Stock Genesis saddle

This came with my Datum bike but didn’t work well for me.





Brooks Cambium C15 Imperial

I so wanted this saddle to work for me. I love how it looks and initially it did seem very comfortable but after over 1000+km of testing I had to give up on it. It was Ok when riding up on the hoods but in the drops or on TT bars my nether regions went to sleep (I think the non cutout version maybe better as it should result in less sagging in the middle)


Ergon SRS-M

This at first seemed like the solution to my problems but again I couldn’t get a fit that allowed for comfort and blood flow in an aero position using the drops or TT bars without tilting the saddle nose down. Any nose down saddle position had me putting too much weight on my hands to stop me sliding forward. This then lead to nerve constriction and numbness and tingling in my fingers.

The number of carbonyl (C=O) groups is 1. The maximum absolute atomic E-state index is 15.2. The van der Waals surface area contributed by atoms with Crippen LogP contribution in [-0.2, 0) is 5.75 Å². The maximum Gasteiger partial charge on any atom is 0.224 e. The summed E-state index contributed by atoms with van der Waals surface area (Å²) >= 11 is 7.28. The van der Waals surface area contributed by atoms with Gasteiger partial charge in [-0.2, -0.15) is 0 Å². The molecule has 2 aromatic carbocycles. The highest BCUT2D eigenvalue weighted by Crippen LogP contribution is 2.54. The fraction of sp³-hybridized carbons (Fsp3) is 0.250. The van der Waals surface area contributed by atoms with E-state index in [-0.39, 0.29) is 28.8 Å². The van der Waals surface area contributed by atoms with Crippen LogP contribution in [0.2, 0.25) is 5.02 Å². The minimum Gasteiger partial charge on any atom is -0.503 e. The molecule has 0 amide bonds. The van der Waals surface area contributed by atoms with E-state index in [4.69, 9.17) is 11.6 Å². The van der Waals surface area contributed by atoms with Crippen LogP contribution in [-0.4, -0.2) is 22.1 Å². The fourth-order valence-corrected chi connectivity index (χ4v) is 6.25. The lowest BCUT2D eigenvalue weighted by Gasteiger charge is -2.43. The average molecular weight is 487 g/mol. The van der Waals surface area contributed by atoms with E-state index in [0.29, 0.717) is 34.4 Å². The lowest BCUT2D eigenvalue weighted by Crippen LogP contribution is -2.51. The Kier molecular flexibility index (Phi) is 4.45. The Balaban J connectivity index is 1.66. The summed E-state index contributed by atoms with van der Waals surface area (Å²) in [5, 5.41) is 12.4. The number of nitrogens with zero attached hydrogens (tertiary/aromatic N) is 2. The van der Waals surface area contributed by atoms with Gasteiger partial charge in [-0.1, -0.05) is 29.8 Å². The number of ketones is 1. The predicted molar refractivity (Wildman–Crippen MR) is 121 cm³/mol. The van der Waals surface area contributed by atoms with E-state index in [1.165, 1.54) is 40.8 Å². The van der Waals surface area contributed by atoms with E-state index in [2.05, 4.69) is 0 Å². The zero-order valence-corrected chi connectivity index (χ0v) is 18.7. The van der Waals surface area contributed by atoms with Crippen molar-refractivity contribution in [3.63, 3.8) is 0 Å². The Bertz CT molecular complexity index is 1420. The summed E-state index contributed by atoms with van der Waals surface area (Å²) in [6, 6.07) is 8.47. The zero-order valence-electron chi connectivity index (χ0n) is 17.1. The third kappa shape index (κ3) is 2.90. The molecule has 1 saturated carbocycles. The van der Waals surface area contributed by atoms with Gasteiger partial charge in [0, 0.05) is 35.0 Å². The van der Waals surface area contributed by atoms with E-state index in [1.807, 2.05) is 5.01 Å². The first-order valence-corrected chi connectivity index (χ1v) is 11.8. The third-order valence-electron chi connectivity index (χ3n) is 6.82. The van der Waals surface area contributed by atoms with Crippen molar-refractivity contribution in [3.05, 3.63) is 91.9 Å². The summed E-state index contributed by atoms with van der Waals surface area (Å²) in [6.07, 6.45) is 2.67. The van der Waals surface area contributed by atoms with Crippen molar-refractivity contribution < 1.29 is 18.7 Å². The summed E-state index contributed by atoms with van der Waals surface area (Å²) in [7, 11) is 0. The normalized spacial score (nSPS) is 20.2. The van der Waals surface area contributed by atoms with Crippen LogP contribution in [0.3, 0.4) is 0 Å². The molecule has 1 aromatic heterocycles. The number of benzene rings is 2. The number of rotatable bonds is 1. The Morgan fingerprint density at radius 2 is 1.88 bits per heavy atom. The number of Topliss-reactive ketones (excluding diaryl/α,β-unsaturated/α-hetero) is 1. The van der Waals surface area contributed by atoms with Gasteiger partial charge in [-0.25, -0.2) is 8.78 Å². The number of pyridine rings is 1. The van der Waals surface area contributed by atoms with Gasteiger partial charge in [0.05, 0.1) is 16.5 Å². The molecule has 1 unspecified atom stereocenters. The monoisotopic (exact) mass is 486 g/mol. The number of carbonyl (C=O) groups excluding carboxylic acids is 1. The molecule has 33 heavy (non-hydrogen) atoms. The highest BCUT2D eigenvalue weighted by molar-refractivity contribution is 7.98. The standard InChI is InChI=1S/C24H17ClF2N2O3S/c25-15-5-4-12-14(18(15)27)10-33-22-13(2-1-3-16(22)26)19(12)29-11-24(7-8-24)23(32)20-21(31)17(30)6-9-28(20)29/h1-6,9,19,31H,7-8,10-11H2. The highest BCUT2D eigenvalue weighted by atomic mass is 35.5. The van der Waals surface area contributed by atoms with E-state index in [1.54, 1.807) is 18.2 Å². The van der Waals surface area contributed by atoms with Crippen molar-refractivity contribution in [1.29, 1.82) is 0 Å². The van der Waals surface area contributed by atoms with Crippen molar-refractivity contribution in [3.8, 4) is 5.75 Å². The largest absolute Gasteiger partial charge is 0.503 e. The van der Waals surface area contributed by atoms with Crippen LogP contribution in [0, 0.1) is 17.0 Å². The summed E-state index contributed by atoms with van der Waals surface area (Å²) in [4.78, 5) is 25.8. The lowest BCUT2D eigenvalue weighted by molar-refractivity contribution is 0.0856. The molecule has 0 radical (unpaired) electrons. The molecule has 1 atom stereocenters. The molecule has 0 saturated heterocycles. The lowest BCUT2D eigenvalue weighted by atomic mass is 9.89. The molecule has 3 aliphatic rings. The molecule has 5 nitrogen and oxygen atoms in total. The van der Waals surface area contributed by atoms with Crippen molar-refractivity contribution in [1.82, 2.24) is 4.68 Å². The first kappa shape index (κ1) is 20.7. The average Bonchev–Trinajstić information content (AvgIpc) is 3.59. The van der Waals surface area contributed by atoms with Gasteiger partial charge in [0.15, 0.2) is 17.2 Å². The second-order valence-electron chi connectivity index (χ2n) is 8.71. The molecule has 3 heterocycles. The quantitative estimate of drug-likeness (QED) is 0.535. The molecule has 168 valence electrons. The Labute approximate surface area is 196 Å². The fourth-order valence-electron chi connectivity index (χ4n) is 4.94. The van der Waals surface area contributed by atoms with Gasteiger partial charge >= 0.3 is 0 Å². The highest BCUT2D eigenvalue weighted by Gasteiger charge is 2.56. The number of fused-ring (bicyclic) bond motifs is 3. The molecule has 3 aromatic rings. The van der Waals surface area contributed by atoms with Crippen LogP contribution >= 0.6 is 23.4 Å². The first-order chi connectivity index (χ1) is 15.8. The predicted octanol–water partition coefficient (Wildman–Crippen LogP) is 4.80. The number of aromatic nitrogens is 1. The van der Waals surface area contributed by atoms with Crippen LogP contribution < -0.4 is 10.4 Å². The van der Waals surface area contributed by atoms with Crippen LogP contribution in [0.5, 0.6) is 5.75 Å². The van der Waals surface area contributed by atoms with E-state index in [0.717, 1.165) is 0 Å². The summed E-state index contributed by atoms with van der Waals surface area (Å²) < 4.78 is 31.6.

Selle SLR 

This is the saddle endurance cycling supremo Kristof Allegaert uses and having watched him cross Australia on one during the IPWR I thought it was worth a try. Once again I had the same issue of needing excessive downward saddle tilt to maintain blood flow in more aggressive riding positions which lead to excess hand pressure.


Infinity Seat N series

Aside from perineal pressure there is also the issue of saddle sores where your sit bones make contact. I haven’t suffered particularly badly with this but it’s something I’d idealy avoid. I read many glowing reviews about the comfort of this saddle and it’s design intrigued me. Sadly, my sit bone width at circa 130mm resulted in my sit bones resting, very uncomfortably, exactly on the edges of the cutout rather than within it. I could also tell that even if this wasn’t the case that I was still going to have perineal pressure issues. Another one for eBay and a real shame that  http://infinitybikeseat.com don’t provide better pre-purchase sizing guidance.


ISM PN 1.1